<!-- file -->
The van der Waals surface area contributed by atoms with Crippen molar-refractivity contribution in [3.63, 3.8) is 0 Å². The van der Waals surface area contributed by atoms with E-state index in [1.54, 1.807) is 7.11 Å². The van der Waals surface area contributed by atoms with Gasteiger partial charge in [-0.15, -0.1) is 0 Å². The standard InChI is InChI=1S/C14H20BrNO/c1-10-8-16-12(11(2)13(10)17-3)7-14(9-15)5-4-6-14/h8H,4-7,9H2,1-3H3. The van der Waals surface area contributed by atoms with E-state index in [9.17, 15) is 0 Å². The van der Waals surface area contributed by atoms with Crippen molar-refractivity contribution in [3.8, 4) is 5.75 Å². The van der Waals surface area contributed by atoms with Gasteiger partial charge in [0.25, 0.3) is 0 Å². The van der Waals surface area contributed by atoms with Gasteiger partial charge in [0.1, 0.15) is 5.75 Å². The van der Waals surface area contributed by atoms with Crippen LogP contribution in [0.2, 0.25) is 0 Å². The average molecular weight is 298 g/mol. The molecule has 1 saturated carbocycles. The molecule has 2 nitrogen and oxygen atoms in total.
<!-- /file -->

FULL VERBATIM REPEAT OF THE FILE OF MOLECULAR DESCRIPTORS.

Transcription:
The van der Waals surface area contributed by atoms with Crippen molar-refractivity contribution in [3.63, 3.8) is 0 Å². The van der Waals surface area contributed by atoms with E-state index in [1.54, 1.807) is 7.11 Å². The van der Waals surface area contributed by atoms with Gasteiger partial charge in [-0.15, -0.1) is 0 Å². The standard InChI is InChI=1S/C14H20BrNO/c1-10-8-16-12(11(2)13(10)17-3)7-14(9-15)5-4-6-14/h8H,4-7,9H2,1-3H3. The van der Waals surface area contributed by atoms with E-state index in [9.17, 15) is 0 Å². The van der Waals surface area contributed by atoms with Crippen molar-refractivity contribution in [3.8, 4) is 5.75 Å². The van der Waals surface area contributed by atoms with Gasteiger partial charge in [0.25, 0.3) is 0 Å². The van der Waals surface area contributed by atoms with Gasteiger partial charge in [0.1, 0.15) is 5.75 Å². The van der Waals surface area contributed by atoms with Crippen LogP contribution in [0.2, 0.25) is 0 Å². The average molecular weight is 298 g/mol. The molecule has 1 saturated carbocycles. The molecule has 2 nitrogen and oxygen atoms in total.